Each NFC North Team’s Greatest Weakness After the NFL Draft and Free Agency
Continuing a series that started by examining the AFC North, this post will flip over into the NFC and examine the greatest weaknesses of the NFC North sides. The Green Bay Packers, Chicago Bears, Minnesota Vikings and Detroit Lions could all be considered playoff-challengers this year because of their strengths, but it’s their weaknesses that could cost them that post-season berth.
Ever since he arrived in Chicago, new head coach Marc Trestman has set about addressing the team’s most glaring needs. His first priority was to build an offense that was better suit to serve quarterback Jay Cutler’s needs. Cutler hadn’t worked behind a worthwhile offensive line since coming over from the Denver Broncos. Four of Trestman’s most notable moves were made to improve the protection for his newly inherited quarterback.
Martellus Bennett will not only be a good receiving option for Cutler, but he is also one of the better blocking tight ends in the league who can stay in to help the team’s offensive tackles. Both of those offensive tackles are new, at least J’Marcus Webb will move to the right side which is a new position for him after the arrival of left tackle Jermon Bushrod in free agency. Bushrod followed Aaron Kromer from New Orleans, as the Saints’ former offensive line coach became the team’s offensive coordinator. Finally, in the NFL draft, the Bears landed Kyle Long in the first round, a prospect who is expected to start at left guard as a rookie.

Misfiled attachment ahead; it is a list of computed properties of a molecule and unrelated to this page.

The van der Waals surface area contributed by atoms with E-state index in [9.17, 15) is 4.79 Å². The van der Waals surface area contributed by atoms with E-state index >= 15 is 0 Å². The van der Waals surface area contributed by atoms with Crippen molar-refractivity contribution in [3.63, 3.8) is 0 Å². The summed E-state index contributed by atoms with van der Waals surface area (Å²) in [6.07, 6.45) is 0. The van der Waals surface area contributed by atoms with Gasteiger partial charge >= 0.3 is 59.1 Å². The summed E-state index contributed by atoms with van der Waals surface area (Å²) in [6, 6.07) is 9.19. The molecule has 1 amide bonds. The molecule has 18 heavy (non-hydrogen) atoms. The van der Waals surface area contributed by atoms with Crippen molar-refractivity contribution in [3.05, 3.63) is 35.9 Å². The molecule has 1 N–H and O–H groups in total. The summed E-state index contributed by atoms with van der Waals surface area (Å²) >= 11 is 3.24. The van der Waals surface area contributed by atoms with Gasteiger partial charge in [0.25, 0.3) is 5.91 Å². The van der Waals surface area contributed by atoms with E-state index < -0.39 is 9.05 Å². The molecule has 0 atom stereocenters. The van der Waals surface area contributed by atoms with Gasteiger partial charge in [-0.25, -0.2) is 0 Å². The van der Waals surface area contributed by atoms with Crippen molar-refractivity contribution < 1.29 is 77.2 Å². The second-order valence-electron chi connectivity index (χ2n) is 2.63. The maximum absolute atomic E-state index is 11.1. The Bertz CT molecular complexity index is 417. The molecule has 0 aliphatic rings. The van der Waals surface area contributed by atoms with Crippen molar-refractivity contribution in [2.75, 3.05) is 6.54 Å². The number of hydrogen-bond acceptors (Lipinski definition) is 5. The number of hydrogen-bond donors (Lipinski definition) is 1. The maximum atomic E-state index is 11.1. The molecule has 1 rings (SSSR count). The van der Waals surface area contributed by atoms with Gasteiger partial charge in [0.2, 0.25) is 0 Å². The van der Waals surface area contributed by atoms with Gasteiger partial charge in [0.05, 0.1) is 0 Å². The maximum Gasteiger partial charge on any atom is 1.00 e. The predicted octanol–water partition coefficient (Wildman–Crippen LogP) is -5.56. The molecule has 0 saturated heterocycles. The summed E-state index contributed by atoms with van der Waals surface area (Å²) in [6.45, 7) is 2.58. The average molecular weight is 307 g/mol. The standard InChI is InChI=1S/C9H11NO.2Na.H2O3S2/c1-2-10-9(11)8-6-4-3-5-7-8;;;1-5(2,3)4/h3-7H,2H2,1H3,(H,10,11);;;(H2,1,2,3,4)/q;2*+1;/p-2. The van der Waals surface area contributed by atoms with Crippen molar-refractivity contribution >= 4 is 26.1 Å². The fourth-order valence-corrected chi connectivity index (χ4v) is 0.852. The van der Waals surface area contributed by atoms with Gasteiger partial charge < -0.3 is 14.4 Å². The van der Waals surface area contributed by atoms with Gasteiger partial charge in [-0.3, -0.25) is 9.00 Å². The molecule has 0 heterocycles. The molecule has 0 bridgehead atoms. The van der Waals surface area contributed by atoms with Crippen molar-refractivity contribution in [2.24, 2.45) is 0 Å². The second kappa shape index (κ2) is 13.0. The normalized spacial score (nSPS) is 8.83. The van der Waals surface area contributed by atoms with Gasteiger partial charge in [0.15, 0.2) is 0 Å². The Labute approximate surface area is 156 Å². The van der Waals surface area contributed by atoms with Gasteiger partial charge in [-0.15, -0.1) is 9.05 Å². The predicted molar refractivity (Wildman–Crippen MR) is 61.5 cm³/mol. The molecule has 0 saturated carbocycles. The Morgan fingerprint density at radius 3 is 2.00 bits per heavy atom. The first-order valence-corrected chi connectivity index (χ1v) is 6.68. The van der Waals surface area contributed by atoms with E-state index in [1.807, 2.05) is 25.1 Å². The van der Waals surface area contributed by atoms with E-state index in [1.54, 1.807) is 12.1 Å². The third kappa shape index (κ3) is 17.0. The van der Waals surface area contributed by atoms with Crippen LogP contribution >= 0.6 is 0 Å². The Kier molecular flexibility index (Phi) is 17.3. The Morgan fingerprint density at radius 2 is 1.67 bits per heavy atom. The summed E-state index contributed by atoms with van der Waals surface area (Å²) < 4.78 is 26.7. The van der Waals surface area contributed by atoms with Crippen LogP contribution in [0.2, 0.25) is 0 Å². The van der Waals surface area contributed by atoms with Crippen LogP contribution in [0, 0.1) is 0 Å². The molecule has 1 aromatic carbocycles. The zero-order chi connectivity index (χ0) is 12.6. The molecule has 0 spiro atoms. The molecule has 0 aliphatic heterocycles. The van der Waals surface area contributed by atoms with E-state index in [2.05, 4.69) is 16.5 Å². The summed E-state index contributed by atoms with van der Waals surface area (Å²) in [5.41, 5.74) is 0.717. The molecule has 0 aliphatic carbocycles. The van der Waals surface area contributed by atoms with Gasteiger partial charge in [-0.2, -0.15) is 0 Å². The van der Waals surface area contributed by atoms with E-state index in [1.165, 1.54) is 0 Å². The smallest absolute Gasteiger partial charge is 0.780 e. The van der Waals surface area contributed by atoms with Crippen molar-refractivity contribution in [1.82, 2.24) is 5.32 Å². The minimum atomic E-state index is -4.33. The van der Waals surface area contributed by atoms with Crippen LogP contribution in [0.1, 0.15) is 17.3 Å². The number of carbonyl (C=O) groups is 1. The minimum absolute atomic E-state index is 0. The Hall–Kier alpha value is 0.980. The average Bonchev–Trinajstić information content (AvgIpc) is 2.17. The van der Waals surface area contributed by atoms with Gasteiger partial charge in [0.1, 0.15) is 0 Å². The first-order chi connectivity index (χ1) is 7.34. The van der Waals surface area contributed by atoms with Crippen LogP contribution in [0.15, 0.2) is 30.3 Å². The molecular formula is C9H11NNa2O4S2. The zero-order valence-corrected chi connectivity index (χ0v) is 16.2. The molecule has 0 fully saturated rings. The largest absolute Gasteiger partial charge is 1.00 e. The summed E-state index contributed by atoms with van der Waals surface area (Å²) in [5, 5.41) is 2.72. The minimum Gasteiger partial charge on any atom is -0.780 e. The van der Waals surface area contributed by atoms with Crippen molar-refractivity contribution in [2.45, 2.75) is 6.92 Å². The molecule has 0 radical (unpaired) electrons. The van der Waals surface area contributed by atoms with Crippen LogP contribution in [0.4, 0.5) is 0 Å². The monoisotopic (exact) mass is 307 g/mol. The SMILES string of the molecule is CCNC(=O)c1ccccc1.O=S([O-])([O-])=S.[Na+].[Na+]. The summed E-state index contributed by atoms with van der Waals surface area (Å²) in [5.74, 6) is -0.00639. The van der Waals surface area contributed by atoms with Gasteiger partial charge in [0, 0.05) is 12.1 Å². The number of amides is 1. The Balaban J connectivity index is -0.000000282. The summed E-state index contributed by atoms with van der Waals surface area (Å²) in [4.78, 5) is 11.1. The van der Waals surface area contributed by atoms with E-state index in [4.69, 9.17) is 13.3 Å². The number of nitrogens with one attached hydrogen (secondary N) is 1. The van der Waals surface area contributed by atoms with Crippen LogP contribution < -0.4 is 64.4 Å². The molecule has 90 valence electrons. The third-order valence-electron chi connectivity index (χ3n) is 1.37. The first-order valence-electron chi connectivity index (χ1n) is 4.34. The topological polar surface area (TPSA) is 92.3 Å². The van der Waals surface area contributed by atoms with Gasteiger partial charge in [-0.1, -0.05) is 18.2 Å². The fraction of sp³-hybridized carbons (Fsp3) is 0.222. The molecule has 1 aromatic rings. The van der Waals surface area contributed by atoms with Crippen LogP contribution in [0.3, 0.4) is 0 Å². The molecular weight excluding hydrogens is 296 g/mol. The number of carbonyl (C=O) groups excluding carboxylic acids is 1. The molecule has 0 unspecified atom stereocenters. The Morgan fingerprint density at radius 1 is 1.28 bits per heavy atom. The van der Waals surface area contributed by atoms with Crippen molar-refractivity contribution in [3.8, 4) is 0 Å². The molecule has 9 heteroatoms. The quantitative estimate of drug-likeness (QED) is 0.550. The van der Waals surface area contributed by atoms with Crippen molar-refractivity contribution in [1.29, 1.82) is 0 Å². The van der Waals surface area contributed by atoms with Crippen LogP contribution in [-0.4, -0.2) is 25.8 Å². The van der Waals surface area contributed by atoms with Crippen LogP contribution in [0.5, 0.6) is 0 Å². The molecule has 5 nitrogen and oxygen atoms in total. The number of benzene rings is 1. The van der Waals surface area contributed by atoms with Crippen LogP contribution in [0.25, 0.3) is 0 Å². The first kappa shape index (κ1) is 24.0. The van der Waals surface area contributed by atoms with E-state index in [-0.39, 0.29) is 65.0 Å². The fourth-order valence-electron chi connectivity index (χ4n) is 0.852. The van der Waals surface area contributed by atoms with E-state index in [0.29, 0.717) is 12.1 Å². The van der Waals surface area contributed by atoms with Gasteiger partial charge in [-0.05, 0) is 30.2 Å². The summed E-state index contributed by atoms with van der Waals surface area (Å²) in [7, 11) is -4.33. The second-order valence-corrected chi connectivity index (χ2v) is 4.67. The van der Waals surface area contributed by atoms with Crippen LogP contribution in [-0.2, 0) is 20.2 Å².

After all of those moves, the Bears’ offensive line could easily become an area of strength for the Bears this year. However, that would require two players who are changing positions to immediately improve to the level of reliable starters. J’Marcus Webb was developing as a left tackle, but his whole world has been inverted now on the right-hand side. If he has to adjust to that changeover, his performances will likely suffer. In a similar situation is new right guard Gabe Carimi, who was drafted in the first round a few years ago to be an offensive tackle. Injuries and production have curtailed Carimi’s development to this point.
Outside of the offensive line, the Bears’ other notable weaknesses could prove to be the coaching staff, which is essentially an unknown at this point, the linebacking corps, which has been rebuilt, or Jay Cutler, who for all his positives has developed a tendency to focus in on his best receiver too often. This is one of the more intriguing teams entering the 2013 NFL season.